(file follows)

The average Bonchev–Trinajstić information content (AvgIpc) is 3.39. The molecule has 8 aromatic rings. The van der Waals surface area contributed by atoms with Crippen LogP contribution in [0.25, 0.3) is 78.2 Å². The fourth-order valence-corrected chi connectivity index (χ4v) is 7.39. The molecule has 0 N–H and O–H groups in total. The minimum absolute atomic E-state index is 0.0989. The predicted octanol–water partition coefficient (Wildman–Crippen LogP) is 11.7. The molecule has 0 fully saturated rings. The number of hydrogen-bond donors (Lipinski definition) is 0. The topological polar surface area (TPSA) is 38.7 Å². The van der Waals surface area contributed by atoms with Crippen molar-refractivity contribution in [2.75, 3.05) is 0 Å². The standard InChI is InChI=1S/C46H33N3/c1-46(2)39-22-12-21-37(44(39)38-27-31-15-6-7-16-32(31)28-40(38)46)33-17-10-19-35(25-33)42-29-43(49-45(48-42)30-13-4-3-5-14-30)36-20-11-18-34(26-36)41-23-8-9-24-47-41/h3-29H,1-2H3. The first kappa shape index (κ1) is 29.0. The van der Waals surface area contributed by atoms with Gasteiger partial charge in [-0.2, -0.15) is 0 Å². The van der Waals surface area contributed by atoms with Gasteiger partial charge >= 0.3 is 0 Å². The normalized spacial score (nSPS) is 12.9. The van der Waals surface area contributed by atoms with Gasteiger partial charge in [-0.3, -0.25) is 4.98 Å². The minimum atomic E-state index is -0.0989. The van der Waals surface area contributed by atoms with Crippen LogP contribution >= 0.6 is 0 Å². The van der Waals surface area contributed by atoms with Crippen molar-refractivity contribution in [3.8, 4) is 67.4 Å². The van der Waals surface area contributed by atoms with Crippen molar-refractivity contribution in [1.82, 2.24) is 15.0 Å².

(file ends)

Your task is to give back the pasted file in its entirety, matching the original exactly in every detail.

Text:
The average Bonchev–Trinajstić information content (AvgIpc) is 3.39. The molecule has 8 aromatic rings. The van der Waals surface area contributed by atoms with Crippen LogP contribution in [0.25, 0.3) is 78.2 Å². The fourth-order valence-corrected chi connectivity index (χ4v) is 7.39. The molecule has 0 N–H and O–H groups in total. The minimum absolute atomic E-state index is 0.0989. The predicted octanol–water partition coefficient (Wildman–Crippen LogP) is 11.7. The molecule has 0 fully saturated rings. The number of hydrogen-bond donors (Lipinski definition) is 0. The topological polar surface area (TPSA) is 38.7 Å². The van der Waals surface area contributed by atoms with Crippen molar-refractivity contribution in [2.75, 3.05) is 0 Å². The standard InChI is InChI=1S/C46H33N3/c1-46(2)39-22-12-21-37(44(39)38-27-31-15-6-7-16-32(31)28-40(38)46)33-17-10-19-35(25-33)42-29-43(49-45(48-42)30-13-4-3-5-14-30)36-20-11-18-34(26-36)41-23-8-9-24-47-41/h3-29H,1-2H3. The first kappa shape index (κ1) is 29.0. The van der Waals surface area contributed by atoms with Gasteiger partial charge in [-0.2, -0.15) is 0 Å². The van der Waals surface area contributed by atoms with Gasteiger partial charge >= 0.3 is 0 Å². The normalized spacial score (nSPS) is 12.9. The van der Waals surface area contributed by atoms with Gasteiger partial charge in [-0.3, -0.25) is 4.98 Å². The minimum atomic E-state index is -0.0989. The van der Waals surface area contributed by atoms with Crippen LogP contribution >= 0.6 is 0 Å². The van der Waals surface area contributed by atoms with Crippen molar-refractivity contribution in [3.8, 4) is 67.4 Å². The van der Waals surface area contributed by atoms with Crippen molar-refractivity contribution in [1.82, 2.24) is 15.0 Å².